11

"LEDs have a general life expectancy of 50 000 hrs." Source: http://www.electronicsweekly.com/blogs/led-lights/2009/02/led-life-expectancy.html Let's say (for simplicity) that the light is on for 3.6 seconds each time, which is 1/1000 of an hour. That would give that the LED should last for about 50 000 000 exposures. As a comparison, if your batteries ...


8

That is an auto-focus assist light shone by another photo camera that is left from the video camera. This link explains how this light works on Nikon DSLR cameras. As far as I know it is similar to other camera and flash brands.


7

No The 600D uses the built in pop-up flash for the focus assist light, the pop-up flash pops up too close the the external flash if one is connected - there are many external flashes and accessories that would be hit by the popup flash if it tried to open when they are connected. So, as a safeguard the camera will not open the popup flash if there is ...


5

They're red LEDs under the cover. I removed the cover from my 430 EX and whilst it works better (with all lenses, on account of producing a brighter, sharper grid pattern) the light is still red. Here's what it looks like without the cover: It's worth noting that you can in theory remove and replace the cover as necessary but I snapped one off the clips ...


5

The AF-Beam is is used while the camera focuses but before it meters. Otherwise, metering gets affected and significantly so in condition when the AF-Assist beam may help. In any type of Continuous AF this is not usually the case, so , the AF-beam must be turned off. A camera must also be able to keep focusing, so the AF-Assist beam could create a situation ...


4

LEDs usually have a lifetime on the order of tens of thousands of hours or more. The AF assist beam that your camera uses is probably only activated for a fraction of a second with each exposure. Unless you've got a defective LED, it would be very, very surprising if the AF assist beam ever needed replacement -- it should last far longer than other parts ...


4

The 430EX III is a bit "special". Canon builtin flashes optionally use a series of preflashes for focus assist, but Speedlites up until this point have instead only used the (less confusing/irritating) IR focus assist beam. Perhaps as a cost-cutting (or market segmentation) measure, in the 430EX III the IR assist is only available when using the center AF ...


2

I have a NEX-3N. There, when the magnified view is displayed, you can switch between the two magnifications via the button next to the lower right corner of the display (next to it, the magnification you can switch to is displayed, while in the upper left corner you see the current magnification). To complete the answer for others, here's how to enable the ...


2

Two reasons: The narrow infrared beam of the 430EX III limits the usefulness of the IR assist to the center focus point. The IR assist has a more limited range than the brighter pre-flashes. There are also other sources of pre-flashes, even when IR focus assist is selected. The modeling flash feature on many Canon models is one. Using the E-TTL automatic ...


1

Does a near infrared AF assist light work with contrast detect autofocus? The AF assist light is mainly red. Maybe it reaches beyond the visible red spectrum and into near infrared because the filters are cheaply made, but since most cameras have IR-filters, its effect would be negligible.[1] However, I think that for CDAF, a multi-spectrum-light (i.e. ...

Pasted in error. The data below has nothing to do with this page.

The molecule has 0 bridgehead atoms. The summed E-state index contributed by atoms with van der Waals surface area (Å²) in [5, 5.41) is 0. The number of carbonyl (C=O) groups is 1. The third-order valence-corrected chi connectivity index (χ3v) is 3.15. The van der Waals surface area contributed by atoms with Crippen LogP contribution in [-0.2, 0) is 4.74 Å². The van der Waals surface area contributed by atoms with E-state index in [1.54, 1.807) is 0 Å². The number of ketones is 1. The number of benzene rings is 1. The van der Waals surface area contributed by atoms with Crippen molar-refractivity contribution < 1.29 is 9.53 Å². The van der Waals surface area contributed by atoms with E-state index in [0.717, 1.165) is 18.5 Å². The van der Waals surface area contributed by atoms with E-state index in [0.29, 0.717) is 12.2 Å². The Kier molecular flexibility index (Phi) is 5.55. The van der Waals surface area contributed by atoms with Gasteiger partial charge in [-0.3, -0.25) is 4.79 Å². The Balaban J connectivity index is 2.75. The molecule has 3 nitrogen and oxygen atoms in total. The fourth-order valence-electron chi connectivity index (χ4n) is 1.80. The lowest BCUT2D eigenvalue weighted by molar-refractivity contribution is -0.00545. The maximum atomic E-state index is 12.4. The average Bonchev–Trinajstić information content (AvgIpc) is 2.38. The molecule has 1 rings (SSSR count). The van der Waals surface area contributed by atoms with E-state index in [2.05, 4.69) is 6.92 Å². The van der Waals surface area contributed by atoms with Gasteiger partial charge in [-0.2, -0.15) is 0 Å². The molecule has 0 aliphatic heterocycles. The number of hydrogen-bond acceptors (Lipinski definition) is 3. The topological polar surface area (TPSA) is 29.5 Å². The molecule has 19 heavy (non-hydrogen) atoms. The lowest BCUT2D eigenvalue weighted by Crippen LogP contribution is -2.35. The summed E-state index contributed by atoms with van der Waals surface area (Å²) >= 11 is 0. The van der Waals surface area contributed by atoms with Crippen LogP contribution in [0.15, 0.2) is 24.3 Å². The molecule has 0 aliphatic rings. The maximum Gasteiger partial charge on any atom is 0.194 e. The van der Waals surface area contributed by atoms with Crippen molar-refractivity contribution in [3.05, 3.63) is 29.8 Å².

1

This is an apparent design flaw. The YN685 is a very inexpensive superficial copy of the Canon 600EX. I wouldn't call it a "clone" as that implies more similarity than actually exists. The Canon 600EX (and prior flashes such as the 580 and 580-II) project a pattern of horizontal bars that provides a good target for the camera focusing mechanism. The YN685'...


1

I use the AF assist beam from my Speedlite, but at the same time I turn flash firing off. This way the subject is in focus and I don't loose the natural light in the room. I also adjust the exposure compensation for a darker image.


1

There are two possible reasons for this. The first, if you mean that you are using a remote trigger with two second delay, is as an indicator that the countdown is running. The second is that it is attempting to provide focus confirmation. Many cameras will still check focus even when in manual focus mode and then provide an indication of which focus ...


1

According to page 33 of the D3200 Reference Manual, the light you see is functioning as the self-timer lamp, not as the AF-assist illuminator. The manual includes no instructions as to how this feature might be disabled. One possible workaround might be to use an MC-DC2 Remote Release Cord (1 Meter) wired cable release instead of the wireless remote.


1

There are certain scenarios when autofocus does not work or determines that there is not enough light to properly focus. These are described in your manual (geometric patterns, subject behind objects (e.g. fence), etc.) Also, certain focus points are only sensitive to one direction, and others (cross type) are sensitive to both directions. If you are using ...


1

Note: I design solar powered LED based lighting products (amongst other things). Manufacturers can be expected to rate such LEDs to last well in excess of the expected life of the camera. LED lifetimes for small LEDs are usually less or MUCH less than the lifetimes quoted for power LEDs for a range of reasons. And manufacturers can choose to drive them ...


1

Longer than you or the camera. Approximate LED life is 50,000 hours. Even if it is 10,000 hours, that is still over 300 photos every day for 80 years using the LED for a few seconds at a time per photo. Note that the LED also is only necessary for photos in relatively dark areas which makes that 300 photos a day number even harder to hit.


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